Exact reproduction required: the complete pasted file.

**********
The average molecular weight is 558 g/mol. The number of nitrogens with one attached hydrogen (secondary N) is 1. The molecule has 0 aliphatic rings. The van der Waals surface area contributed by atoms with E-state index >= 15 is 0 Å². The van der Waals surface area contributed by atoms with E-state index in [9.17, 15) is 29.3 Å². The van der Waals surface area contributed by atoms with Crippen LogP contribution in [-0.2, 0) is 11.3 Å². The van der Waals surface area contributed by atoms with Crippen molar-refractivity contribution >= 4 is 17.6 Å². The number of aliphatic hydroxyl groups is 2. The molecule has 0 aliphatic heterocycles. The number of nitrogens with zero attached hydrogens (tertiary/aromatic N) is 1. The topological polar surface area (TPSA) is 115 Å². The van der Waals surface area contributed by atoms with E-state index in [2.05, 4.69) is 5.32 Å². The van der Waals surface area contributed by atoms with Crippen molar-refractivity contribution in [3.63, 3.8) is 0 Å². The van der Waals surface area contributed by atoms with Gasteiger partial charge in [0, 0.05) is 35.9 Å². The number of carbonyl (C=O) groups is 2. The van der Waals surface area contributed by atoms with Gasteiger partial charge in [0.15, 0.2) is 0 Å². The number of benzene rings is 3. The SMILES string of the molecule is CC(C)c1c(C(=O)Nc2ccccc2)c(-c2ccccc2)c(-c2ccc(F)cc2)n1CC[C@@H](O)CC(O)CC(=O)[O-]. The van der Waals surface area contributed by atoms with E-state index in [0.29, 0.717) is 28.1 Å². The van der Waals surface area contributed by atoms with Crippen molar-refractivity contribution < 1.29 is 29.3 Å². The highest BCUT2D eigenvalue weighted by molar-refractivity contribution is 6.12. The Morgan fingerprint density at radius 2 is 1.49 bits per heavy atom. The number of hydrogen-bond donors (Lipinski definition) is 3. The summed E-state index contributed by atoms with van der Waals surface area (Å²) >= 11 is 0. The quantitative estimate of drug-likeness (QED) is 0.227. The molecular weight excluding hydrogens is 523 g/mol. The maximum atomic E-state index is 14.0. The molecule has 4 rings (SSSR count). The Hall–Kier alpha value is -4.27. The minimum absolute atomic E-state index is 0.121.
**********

The average molecular weight is 558 g/mol. The number of nitrogens with one attached hydrogen (secondary N) is 1. The molecule has 0 aliphatic rings. The van der Waals surface area contributed by atoms with E-state index >= 15 is 0 Å². The van der Waals surface area contributed by atoms with E-state index in [9.17, 15) is 29.3 Å². The van der Waals surface area contributed by atoms with Crippen LogP contribution in [-0.2, 0) is 11.3 Å². The van der Waals surface area contributed by atoms with Crippen molar-refractivity contribution >= 4 is 17.6 Å². The number of aliphatic hydroxyl groups is 2. The molecule has 0 aliphatic heterocycles. The number of nitrogens with zero attached hydrogens (tertiary/aromatic N) is 1. The topological polar surface area (TPSA) is 115 Å². The van der Waals surface area contributed by atoms with E-state index in [2.05, 4.69) is 5.32 Å². The van der Waals surface area contributed by atoms with Crippen molar-refractivity contribution in [3.63, 3.8) is 0 Å². The van der Waals surface area contributed by atoms with Gasteiger partial charge in [0, 0.05) is 35.9 Å². The number of carbonyl (C=O) groups is 2. The van der Waals surface area contributed by atoms with Gasteiger partial charge in [0.15, 0.2) is 0 Å². The number of benzene rings is 3. The SMILES string of the molecule is CC(C)c1c(C(=O)Nc2ccccc2)c(-c2ccccc2)c(-c2ccc(F)cc2)n1CC[C@@H](O)CC(O)CC(=O)[O-]. The van der Waals surface area contributed by atoms with E-state index in [0.29, 0.717) is 28.1 Å². The van der Waals surface area contributed by atoms with Crippen molar-refractivity contribution < 1.29 is 29.3 Å². The highest BCUT2D eigenvalue weighted by molar-refractivity contribution is 6.12. The Morgan fingerprint density at radius 2 is 1.49 bits per heavy atom. The number of hydrogen-bond donors (Lipinski definition) is 3. The summed E-state index contributed by atoms with van der Waals surface area (Å²) >= 11 is 0. The quantitative estimate of drug-likeness (QED) is 0.227. The molecular weight excluding hydrogens is 523 g/mol. The maximum atomic E-state index is 14.0. The molecule has 4 rings (SSSR count). The Hall–Kier alpha value is -4.27. The minimum absolute atomic E-state index is 0.121.